Thursday, August 13, 2015

I've made a decision...

I made a life changing decision this morning. 

I am no longer going to fold sheets.  After 50+ years of folding sheets, I am done.  A decapitated rabbit helped me make the decision. 

For those of you under the age of thirty who have no clue how to properly fold a sheet or why anyone would do it or devote time to writing about it, let me provide a brief history.  I grew up in a southern culture, where not only did we fold our freshly washed bed sheets, we ironed them.  Yes, you know that prehistoric device used to press wrinkles out of clothing?  This was before permapress, microfiber and fashionable wrinkles.  I was trained from the age of five by my grandmother to use an iron. She started me on my grandfather’s handkerchiefs (Google the word, we don’t have enough space for me to explain all 20th century southern culture).  I soon graduated to sheets.  After all, pillow cases and flat sheets are just giant versions of handkerchiefs.  Ironing and folding fitted sheets, well, that’s another whole blog in itself… and a lot of quarters in the cuss jar.   I quickly mastered ironing sheets and was moved on to shirts, dresses and blouses.   I learned the nuances of pressing gathered bodices, set in sleeves, pleated skirts, seersucker, silk (with a pressing cloth, of course).  I even know how to use a coke bottle filled with water (sprinkle head attached) to wet down cotton and linen.  Hint, steam irons hadn’t been invented yet.

So, back to ironing sheets.  As recently as two years ago, I read in a southern women’s magazine that “ironing sheets for your guests will help them sleep better and let them know you care.”  Huh? And I thought it was the bottle of wine we just consumed.  I hold a guilty secret that, somewhere in the midst of my early thirties and single parenthood, I not only gave up on ironing sheets, but just about anything else as well.  I told my son he would have to iron his own shirts...that’ll teach him not to buy 100% cotton with his clothing allowance!  Since then I have never once ironed a sheet.   As far as I know, none of my friends stopped staying over at my house, and my son didn’t feel it was reportable to social services… or if it was, it was WAY down on the list!   My sheets have been properly folded, not ironed, for the last 25 or so years.  And if I folded them “correctly” (and not after three days layover in the dryer), one could barely tell they had not been ironed.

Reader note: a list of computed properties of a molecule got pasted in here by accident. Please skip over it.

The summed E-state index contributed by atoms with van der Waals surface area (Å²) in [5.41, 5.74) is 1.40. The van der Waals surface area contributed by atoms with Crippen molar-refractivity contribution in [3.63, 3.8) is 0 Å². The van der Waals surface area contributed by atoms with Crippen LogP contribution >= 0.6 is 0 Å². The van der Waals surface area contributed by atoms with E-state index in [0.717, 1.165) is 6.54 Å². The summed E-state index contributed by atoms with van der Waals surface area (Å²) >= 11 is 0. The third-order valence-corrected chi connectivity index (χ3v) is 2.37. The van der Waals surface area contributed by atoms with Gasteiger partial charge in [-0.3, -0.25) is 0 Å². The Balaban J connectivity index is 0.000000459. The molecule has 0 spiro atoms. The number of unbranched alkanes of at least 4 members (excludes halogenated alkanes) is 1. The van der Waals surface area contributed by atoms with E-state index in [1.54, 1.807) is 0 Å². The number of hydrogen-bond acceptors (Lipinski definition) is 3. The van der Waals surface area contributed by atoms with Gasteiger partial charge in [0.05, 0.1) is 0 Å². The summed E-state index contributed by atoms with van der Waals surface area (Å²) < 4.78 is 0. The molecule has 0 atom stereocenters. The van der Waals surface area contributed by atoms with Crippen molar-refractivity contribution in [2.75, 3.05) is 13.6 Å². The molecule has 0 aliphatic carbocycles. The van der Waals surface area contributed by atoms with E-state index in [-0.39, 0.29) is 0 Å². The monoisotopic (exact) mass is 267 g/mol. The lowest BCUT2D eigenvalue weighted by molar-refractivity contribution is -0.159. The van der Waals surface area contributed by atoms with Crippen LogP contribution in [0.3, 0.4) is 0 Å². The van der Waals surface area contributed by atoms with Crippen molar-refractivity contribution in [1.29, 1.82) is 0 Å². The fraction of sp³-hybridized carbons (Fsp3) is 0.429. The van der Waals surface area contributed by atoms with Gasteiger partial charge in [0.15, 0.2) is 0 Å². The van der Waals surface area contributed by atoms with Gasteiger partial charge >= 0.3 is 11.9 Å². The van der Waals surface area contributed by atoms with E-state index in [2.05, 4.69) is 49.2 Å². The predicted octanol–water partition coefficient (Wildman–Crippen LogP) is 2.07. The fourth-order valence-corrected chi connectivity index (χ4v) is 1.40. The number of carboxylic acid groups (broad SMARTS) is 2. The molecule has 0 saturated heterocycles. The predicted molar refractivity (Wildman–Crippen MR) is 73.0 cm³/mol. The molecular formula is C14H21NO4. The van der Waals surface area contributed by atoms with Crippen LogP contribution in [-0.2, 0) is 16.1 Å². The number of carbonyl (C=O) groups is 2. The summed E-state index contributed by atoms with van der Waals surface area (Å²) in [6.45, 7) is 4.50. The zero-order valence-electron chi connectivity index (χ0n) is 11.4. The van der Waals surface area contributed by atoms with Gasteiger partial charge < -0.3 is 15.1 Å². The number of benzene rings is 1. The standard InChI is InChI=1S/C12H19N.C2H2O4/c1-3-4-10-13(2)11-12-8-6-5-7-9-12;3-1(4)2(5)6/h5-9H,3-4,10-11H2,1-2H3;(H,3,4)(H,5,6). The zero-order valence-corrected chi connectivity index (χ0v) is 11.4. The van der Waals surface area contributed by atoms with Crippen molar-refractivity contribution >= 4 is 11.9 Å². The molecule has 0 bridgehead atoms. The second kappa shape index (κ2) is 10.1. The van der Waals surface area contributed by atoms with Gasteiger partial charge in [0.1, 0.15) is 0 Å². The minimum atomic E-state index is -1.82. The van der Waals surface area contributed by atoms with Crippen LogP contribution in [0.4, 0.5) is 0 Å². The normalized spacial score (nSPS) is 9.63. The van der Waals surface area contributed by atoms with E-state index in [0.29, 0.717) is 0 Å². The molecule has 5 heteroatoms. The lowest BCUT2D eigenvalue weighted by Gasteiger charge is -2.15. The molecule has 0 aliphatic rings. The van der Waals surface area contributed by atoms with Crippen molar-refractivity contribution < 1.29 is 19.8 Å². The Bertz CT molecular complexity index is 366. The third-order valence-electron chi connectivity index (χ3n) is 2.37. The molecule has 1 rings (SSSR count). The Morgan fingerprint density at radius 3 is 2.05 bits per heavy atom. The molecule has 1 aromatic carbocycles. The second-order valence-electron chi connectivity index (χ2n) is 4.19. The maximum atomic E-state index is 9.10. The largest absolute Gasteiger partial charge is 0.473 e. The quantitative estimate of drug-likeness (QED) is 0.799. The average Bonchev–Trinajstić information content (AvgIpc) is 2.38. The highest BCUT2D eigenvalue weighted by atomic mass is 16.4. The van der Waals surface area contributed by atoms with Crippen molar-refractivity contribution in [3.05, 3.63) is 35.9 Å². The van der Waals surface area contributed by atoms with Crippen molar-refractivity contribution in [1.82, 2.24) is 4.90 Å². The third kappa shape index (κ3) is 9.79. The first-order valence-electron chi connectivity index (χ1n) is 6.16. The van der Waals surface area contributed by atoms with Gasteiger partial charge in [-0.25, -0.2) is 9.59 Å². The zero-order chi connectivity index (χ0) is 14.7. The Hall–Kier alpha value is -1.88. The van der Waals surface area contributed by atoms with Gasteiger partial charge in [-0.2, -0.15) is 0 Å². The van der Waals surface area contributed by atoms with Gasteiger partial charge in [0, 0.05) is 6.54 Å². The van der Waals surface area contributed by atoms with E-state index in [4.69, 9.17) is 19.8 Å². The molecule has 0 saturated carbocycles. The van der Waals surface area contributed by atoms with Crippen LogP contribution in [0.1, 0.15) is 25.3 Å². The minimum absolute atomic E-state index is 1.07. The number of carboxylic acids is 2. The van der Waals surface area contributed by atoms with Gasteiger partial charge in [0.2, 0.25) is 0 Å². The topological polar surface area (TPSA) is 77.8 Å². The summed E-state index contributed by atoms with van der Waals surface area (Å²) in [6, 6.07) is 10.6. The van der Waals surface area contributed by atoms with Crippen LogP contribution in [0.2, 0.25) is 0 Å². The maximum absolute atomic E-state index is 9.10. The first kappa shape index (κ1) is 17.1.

Fast forward.  Last week. I am just coming off the road from business travel in multiple time zones.   The house is a wreck. I mean, seriously, a wreck.  But, I am home.  I have no plans for the evening except to unpack, have dinner, watch something mind numbing on TV and go to bed early.  So far, so good.  Until 1 am.  The dog wants to go out.  OK.  I am used to this.  A quick pee for both of us and I can be back asleep in less than 15 minutes.  Thomas, the semi-domesticated cat, runs inside but the dog is still out there.  Odd.   Rupp is a dark gray Great Dane so he is hard to spot in the middle of the yard at night.   I never turn on outside lights for these excursions since it might wake the neighbors or, more importantly, horrify them to see me in my pajamas.  Rupp is eating something.  Great, I hope it’s not his own poop.  No, something else.  In that nanosecond as I approach him in the dark, I realize Thomas has killed something and Rupp is now eating it.   Oh $%^%&%  and  #$%^%$#!